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Sunday, September 18, 2011

Writing Graduate School Letters

How to Write a Letter for Graduate School

It's that time of the year when professors go looking for jobs and graduate students begin sending out their applications for graduate school. Many students mistakenly assume that letters of application are about them. They aren't. 
The graduate school application letter is essentially a pitch letter. However, unlike pitching a new service or writing a cover letter for a job in the “real world,” graduate school is not the “real world.” A group of faculty members (or a graduate advisor/director) make admission decisions. Professors in the humanities are often looking for more than just decent GPAs and high GRE scores—al­though you should not make the mistake of thinking that these are not important—Professors are also looking to see that you know something about their department and faculty members, and have a clear idea what you want to do. In order to write an effective letter, consider the following suggestions.
First off, be sure not to wait until the deadline to apply. Just because a school says that applications are "due by February 1" does not mean you should wait until then. The applications that come in first are reviewed first by the admissions committee and have a greater chance of being selected for an assistantship. 
Second, writing a compelling letter takes hours, even days as you gather some research about the program and revise and rewrite your letter. If you write it in 30 minutes, it will probably not be that good. 
Things to Remember

       Do not misspell or misuse the name of the department (“communications” for example, or call a department of “Human Communication” a department of “Communication Studies” or [gasp] “Speech Communication”). Use their name. 
       Do not say that you are “undecided” (get decided or get a real job and figure it out). You can usually change areas of specialization once you are in the program (sometimes it’s hard), and professors want to be convinced that you know what you are doing).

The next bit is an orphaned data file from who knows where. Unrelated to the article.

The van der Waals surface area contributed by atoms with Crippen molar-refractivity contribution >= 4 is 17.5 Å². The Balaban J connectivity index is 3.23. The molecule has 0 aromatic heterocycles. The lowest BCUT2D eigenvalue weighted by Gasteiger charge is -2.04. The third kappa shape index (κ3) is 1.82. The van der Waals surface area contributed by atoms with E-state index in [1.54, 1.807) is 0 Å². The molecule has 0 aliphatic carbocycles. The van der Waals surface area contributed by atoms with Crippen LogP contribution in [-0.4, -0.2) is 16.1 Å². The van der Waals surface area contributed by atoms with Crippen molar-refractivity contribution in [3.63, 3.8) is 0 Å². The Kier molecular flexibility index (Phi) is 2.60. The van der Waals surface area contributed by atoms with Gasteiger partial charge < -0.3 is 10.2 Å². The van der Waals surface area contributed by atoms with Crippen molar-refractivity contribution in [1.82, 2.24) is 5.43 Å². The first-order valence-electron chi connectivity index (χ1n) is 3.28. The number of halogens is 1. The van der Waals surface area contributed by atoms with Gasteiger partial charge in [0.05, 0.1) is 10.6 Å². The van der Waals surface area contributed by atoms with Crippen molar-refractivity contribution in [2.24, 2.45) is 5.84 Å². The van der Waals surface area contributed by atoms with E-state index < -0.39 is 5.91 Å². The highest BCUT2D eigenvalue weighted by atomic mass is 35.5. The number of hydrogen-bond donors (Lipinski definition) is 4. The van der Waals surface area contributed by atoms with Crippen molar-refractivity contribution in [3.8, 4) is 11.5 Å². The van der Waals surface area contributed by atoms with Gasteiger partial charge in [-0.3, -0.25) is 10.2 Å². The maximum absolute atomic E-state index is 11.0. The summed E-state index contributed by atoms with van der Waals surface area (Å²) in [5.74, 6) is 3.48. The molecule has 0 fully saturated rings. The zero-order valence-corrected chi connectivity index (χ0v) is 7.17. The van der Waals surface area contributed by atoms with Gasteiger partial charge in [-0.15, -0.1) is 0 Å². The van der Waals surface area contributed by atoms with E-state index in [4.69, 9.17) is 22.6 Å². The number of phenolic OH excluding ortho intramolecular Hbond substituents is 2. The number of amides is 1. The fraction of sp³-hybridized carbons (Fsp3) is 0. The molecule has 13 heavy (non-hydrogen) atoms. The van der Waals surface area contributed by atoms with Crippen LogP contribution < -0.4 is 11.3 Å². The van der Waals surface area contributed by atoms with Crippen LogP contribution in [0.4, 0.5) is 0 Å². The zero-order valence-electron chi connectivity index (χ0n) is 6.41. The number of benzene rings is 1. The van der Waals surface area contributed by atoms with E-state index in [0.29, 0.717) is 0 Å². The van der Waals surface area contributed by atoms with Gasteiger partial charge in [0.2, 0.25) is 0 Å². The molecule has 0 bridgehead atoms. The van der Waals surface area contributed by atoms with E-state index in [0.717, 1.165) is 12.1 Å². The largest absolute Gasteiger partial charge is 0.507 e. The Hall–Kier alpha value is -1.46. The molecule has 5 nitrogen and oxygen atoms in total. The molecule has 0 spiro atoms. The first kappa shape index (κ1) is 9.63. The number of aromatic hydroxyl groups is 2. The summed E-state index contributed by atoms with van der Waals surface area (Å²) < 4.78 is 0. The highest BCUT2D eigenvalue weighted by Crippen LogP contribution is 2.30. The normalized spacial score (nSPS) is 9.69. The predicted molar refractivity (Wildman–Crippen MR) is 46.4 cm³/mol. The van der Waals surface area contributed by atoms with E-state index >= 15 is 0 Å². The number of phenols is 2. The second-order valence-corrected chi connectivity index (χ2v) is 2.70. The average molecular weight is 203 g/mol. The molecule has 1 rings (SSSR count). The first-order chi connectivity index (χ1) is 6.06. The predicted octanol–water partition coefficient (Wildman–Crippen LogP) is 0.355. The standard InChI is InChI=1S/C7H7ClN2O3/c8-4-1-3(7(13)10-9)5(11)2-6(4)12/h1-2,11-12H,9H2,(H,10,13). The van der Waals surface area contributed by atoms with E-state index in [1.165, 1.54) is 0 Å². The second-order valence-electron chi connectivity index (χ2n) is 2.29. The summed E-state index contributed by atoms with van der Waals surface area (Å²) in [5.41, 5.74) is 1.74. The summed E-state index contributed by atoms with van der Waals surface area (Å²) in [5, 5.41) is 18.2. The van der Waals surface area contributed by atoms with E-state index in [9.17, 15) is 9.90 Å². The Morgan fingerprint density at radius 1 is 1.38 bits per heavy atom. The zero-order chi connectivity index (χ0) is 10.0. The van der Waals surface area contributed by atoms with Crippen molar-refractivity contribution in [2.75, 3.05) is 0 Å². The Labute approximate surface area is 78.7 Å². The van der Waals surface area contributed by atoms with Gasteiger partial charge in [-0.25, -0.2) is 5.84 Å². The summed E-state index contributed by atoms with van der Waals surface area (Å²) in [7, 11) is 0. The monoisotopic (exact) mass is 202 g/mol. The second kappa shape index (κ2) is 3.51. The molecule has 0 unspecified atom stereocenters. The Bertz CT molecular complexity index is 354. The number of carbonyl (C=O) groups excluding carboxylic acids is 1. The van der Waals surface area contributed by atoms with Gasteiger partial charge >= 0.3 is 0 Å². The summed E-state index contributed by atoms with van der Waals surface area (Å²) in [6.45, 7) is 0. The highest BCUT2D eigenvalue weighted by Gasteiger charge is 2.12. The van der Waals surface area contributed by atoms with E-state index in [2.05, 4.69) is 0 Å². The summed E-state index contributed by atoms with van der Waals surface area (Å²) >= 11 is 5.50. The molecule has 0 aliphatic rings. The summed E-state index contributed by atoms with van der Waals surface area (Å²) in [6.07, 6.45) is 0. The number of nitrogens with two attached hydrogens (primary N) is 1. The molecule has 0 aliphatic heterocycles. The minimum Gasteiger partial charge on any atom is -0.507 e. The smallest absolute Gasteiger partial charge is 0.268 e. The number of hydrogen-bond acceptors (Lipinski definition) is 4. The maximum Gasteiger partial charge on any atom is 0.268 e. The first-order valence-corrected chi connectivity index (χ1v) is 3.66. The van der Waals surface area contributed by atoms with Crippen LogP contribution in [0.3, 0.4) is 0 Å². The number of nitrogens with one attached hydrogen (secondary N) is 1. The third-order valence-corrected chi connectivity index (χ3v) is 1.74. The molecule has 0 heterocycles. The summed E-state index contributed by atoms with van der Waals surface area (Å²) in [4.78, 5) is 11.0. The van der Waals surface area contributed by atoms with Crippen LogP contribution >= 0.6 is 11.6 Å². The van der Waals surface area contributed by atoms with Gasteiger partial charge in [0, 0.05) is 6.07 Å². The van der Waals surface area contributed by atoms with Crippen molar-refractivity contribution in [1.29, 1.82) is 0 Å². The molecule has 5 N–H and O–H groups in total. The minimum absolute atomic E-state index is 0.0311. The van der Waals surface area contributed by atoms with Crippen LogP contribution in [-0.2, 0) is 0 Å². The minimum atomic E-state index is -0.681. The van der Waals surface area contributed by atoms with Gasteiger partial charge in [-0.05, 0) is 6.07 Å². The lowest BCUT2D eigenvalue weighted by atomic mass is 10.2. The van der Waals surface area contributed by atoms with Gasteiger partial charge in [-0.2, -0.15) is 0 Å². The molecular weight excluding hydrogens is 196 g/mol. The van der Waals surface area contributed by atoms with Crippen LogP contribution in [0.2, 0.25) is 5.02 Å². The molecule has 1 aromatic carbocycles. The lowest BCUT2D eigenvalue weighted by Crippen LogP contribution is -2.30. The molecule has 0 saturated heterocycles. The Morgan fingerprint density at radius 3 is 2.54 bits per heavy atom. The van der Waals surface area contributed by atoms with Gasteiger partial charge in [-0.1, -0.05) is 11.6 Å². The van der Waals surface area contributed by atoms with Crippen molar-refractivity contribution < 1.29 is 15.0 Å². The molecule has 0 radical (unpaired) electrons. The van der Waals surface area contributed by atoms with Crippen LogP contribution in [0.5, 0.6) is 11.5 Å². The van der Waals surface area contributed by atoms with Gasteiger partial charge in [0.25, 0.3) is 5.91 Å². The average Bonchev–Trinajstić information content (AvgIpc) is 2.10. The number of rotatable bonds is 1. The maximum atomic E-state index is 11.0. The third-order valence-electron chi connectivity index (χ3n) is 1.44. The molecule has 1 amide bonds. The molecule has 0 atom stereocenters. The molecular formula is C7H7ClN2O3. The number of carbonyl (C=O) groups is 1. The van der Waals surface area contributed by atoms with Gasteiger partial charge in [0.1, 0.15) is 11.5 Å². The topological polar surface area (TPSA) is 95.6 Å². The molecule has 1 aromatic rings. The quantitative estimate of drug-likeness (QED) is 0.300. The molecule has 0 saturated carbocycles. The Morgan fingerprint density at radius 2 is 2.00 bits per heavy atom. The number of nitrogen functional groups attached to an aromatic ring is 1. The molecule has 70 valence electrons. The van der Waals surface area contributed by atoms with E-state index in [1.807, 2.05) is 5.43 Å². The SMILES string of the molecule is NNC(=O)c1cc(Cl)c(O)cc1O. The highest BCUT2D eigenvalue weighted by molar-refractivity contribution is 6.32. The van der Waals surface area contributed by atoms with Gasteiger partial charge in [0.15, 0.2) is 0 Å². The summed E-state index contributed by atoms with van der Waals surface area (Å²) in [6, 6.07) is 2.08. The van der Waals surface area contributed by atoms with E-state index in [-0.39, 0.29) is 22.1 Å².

Clearly articulate why you want to come to the school. Be specific. Do not speak of “how interesting the department looks,” or “what great classes are offered.” Professors want to know who you want to work with, what specialization area you are interested in pursuing, what you want to write your thesis/dissertation on, etc. Professors want you to tell them what you are interested in studying. Additionally, it does not hurt to mention the professors you would like to work with—this shows that you are familiar with the program. For example: “I have read several of professor Taylor's articles in my public relations classes and it would be an honor to work with her. Her work on activism has been very influential in my thinking…”
     Include writing samples that show your ability to conduct graduate level work. Ideally you will submit a conference paper that was accepted at a regional or national conference. Any conference paper will do in a pinch. If you do not have a conference paper then submit your best class paper or ­professional document. Avoid trite/ephem­eral topics (critiques of movies, television programs, songs, etc.).
       Structure the letter to focus on three or four key points just like you learned to do in public speaking class. Be sure to have a proper introduction/conclusion, proper transitions, etc. You are asking to be accepted into a community that makes its living by writing and teaching. You are trying to convince us that you can do both (all graduate degrees are teaching degrees). You will best demonstrate this by showing proper scholarly form in your essay.
       Get useful letters of recommendation. Letter writing is an art; do not go to an amateur. If you want to get into a communication program, get communication teachers to write you letters. A useful letter comes from someone who knows something about graduate school in the humanities and knows you well. Your boss at the diner who has a Master's degree in business will not impress a professor deciding whether you should be admitted into the Doctoral program in interpersonal communication. Similarly, university presidents, CEOs, deans, and administrators write notoriously bad letters. Most administrators are out of touch with graduate school. Many administrators are too busy to write a good letter, or even to write the letter themselves. Professors do not care if you are “hard working,” “the best student assistant ever,” etc. Big deal. It only takes a “competent” student to be the best assistant ever. Every student thinks that s/he is above average—that is what teachers tell everyone these days. We want to be told that “your writing skills are among the best so-and-so has seen…”; “you have a clear idea of what you want to study…”; “your level of maturity is exceptional and is reflected in the topics you choose to study…” etc. Only someone who understands what a graduate acceptance committee is looking for can write this letter well.